Patti Kelley took the challenge to do 30, 5×7 fast (15 minute) studies of the subjects of her choice. The exercise is to take as long as you want to draw the image, mix the paint and think about how to execute the painting.
When all the thinking and planning was done she set the timer for 15 minutes. Patti confided that she never finished in 15 minutes but she did take a photo at the 15 minute mark and usually spent another 1/2 hour or as much a 1 hour bringing it to a place she could live with. In the past she might have taken 6 to 8 hours to paint a similar painting. Below is one of her favorites.
Patti works in oils and is aware that she sometimes overworks and adds too much detail to her paintings. Like most of us, when we first learn to paint, we try to make our paintings look like photographs. There is nothing wrong with that. It is one of the ways to learn. It is the beginning of the artistic journey for many of us.
Patti decided she wanted to go beyond copying what she sees so she took the challenge. Each week she brought one or two painting in for us to talk about. Patti & I looked at each painting to see what was working and what needed strengthening. Some weeks she felt like she was improving and some weeks she felt like she regressed but she never gave up and continued painting. Just last week she said with enthusiasm, “I feel that it is not taking me as long to figure out the colors and values I need.”
Above are 31 paintings. Patti was so proud of herself that she brought all of them in one morning, along with a cake to celebrate what she knew was a big accomplishment. Everyone clapped for joy! We were all so proud of her. Maybe she will be an inspiration for some of you.
She is now doing 30, 8×10 paintings. Wow, you can see the difference in her execution. They show so much more confidence than a year ago. Congratulations Patti for taking the time to invest in yourself.
Thanks everyone for reading our blog. Please let me know if you would like to take this challenge.
Next week is the end of the after school year for most of the classes. My granddaughter, Kate Carter, is going to hold one more set of classes (3:30 to 5pm) on 3 Mondays starting June 5th to June 19th. This is an extra set of classes because so many kids were disappointed that the classes were ending. It makes me smile to know that they love them so much. Below are a few of the recent photos we have taken of the kids. Click on the ones you like to see them larger.
We like to celebrate process over product. If we enjoy the doing we will learn to not worry about the product and then there will not be as much frustration or angst if it is not turning out the way we thought it would. Not to worry, just make it again or create something else.
As we adults know, process is tied into ego and kids, even at age 6, seem to have learned from adults or older kids (maybe in school) that something is not good if it doesn’t meet certain criteria. At our studio we try to encourage the journey and hope the reason the kids keep coming back is because they, like us, just love to create.
Sorry I didn’t take photos of everything and everyone. I just don’t remember to either take my camera (phone) or I simply forget to take photos. One of my goals is to be better at this next year.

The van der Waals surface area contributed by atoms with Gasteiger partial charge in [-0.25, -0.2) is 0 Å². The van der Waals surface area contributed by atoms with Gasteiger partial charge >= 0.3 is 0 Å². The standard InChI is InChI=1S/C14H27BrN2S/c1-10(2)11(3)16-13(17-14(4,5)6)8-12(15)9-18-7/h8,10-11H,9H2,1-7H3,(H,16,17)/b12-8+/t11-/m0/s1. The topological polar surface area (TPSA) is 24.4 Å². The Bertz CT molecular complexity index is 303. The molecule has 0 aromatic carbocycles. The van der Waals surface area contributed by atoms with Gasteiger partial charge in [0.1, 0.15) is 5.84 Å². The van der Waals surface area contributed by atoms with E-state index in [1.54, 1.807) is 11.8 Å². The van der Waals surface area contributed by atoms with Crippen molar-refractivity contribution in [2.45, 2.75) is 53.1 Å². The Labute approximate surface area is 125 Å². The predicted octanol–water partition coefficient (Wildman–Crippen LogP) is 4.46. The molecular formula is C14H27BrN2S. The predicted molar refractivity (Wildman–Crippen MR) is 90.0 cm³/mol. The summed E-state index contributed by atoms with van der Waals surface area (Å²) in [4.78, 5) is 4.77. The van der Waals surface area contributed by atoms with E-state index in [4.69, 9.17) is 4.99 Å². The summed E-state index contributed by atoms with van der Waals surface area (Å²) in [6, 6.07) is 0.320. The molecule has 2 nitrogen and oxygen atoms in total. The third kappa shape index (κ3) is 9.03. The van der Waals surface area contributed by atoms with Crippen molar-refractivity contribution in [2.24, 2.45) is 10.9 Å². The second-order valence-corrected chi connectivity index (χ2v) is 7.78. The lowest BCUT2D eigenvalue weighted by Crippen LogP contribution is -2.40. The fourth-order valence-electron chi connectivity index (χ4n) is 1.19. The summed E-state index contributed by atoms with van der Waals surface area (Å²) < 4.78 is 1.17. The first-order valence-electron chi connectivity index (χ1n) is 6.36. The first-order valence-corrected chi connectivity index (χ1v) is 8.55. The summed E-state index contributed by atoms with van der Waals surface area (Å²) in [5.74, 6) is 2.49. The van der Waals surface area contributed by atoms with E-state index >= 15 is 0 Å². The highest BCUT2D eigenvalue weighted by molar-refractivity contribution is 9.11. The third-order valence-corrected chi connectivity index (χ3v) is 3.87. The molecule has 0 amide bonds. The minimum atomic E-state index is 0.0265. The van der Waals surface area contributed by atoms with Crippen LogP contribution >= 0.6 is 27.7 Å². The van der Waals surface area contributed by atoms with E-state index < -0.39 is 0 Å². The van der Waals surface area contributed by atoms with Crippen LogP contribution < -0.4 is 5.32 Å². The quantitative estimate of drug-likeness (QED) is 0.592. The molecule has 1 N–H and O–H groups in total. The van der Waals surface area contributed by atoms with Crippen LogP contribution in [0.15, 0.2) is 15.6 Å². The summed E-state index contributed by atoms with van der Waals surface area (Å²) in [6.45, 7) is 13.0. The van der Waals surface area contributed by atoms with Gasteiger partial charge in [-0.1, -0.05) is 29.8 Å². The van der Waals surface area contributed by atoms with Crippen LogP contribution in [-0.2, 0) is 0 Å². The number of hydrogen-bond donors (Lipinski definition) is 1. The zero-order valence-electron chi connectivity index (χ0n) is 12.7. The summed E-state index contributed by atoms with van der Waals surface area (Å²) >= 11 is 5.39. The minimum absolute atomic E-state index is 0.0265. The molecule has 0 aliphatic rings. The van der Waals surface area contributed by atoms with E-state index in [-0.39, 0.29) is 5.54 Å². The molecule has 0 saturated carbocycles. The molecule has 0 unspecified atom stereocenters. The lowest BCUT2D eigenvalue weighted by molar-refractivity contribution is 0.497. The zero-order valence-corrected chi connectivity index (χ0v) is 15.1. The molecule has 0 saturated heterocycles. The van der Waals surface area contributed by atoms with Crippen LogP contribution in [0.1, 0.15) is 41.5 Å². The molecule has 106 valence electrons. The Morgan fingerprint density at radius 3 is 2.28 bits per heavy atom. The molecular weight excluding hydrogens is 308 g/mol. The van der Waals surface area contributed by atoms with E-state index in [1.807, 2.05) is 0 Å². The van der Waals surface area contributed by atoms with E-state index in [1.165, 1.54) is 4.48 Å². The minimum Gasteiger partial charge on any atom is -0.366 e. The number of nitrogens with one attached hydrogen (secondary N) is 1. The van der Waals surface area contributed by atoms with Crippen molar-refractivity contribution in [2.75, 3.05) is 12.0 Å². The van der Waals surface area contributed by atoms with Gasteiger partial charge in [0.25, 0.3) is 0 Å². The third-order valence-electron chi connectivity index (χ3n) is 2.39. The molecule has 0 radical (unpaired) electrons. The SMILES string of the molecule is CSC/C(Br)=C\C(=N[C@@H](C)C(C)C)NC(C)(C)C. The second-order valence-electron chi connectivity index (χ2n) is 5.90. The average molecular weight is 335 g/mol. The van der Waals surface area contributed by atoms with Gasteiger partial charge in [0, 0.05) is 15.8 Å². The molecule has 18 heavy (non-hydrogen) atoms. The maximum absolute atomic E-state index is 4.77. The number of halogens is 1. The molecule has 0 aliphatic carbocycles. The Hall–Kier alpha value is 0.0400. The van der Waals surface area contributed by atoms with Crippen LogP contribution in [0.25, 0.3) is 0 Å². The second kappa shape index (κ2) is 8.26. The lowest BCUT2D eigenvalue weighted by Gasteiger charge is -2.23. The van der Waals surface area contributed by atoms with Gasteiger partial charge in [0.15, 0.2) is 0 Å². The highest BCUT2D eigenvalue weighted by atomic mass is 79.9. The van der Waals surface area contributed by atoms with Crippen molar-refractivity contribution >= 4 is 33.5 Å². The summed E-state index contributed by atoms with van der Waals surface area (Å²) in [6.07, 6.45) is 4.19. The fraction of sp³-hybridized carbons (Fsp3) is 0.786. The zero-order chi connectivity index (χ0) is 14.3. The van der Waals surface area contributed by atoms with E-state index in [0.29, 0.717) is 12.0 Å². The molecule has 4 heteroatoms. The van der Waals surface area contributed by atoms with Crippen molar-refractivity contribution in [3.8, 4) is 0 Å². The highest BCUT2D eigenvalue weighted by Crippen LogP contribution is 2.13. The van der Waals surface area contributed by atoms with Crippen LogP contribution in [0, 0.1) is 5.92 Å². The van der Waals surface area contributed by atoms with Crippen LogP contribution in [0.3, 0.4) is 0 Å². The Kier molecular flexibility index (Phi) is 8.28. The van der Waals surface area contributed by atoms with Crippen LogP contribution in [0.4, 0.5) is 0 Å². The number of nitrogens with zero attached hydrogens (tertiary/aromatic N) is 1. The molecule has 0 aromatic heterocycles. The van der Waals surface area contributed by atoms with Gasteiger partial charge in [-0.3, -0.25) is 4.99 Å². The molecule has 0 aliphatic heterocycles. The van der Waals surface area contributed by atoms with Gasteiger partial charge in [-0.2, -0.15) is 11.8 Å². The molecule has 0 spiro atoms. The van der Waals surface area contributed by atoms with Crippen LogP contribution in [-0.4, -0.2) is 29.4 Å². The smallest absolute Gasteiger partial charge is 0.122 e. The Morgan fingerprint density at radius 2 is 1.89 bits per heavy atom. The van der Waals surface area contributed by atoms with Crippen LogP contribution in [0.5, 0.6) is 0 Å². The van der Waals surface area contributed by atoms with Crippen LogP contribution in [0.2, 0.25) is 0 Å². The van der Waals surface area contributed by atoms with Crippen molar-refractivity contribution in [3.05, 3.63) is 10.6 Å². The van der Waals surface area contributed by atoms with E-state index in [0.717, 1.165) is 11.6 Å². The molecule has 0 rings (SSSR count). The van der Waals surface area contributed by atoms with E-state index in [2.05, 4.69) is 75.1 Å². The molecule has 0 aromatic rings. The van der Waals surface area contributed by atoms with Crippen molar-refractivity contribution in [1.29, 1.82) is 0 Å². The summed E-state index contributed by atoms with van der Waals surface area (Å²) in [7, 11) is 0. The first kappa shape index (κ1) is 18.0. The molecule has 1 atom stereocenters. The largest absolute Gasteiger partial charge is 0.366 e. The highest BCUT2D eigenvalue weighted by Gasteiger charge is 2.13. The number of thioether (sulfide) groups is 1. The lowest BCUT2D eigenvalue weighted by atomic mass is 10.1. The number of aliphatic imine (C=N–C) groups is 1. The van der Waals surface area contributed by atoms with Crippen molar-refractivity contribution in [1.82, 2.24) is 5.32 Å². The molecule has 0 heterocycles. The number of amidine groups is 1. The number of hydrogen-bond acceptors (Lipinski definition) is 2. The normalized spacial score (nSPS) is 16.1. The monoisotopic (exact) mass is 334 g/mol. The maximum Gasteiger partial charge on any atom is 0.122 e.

Thanks for taking the time to read our blog.
Posted in Colored Pencils, Creative idea, imagination, kids, little kids, Model Magic, painting, Pre-Teen, Watercolor
Tagged art school ending for the season, creating process, ego, kids and their art
Linda Germain is back with a free demo to teach us about Gelatin Printing.
See Flyer below for more information. Please call or email to save a spot.
Thanks for reading and I sure hope you can make it to the demo.
I recently finished painting a series of large portrait’s of people I am crazy about. My husband, Chuck, put them on his Facebook page. I love and appreciate that he wanted to celebrate me and the work I do.
However, I feel a little bad that I didn’t have a desire to do it myself. So I am attaching the slide show he ended the series with. At least I feel like I supported him and all the terrific people who posed for me. Click below to view the slides.
I hope you enjoy seeing them. You can also check out the blog post below to see how I go about painting portraits:
Process of Painting a Large, Colorful Portrait
Thanks for taking your precious time to check out our blog.
Posted in acrylic painting, adults, artwork, painting, portrait study
Tagged acrylic painting, Facebook, gift, joy, Large potraits, process painting, Steve Brown
I am happy to announce that we have a couple of openings for little kids (5-7) in the Thursday 5:00 p.m. to 6:15 p.m. art class starting April 27th. Some of you know that it is not often that we get openings so this is an excellent opportunity for a beginning at The Artists Playground.
We started offering this class last year to handle the overflow of parents wanting to send their kids with the understanding that they would have first pick to enter one of our regular classes when a spot opened up. Well, several of the children have moved into our Wed 3:30 p.m. to 5:00 p.m. class so that opens up room in the Thursday late afternoon class.
Please let us know if you or someone you know might be interested.
Thanks for reading! Contact me at info@TheArtistsPlayground.com
Sandy Turner has always loved to sketch on location. Have you ever been outside and wished you could just sit down and draw what you see? Well, if you take Sandy’s sketching class on Saturday mornings starting April 1st you can learn how. Sandy wants to share her love, joy and knowledge of how to go about sketching on location. You can read more about her on her web site www.plumislanderart.com).
The first sketch, below left, Sandy did during one of our painting trips to Ogunquit. Notice the difference between it and the drawing on the right. The second drawing is more like a rendering or more finished drawing, more like an illustration that she does for her coloring books. But even something like that starts out more like the drawing on the left.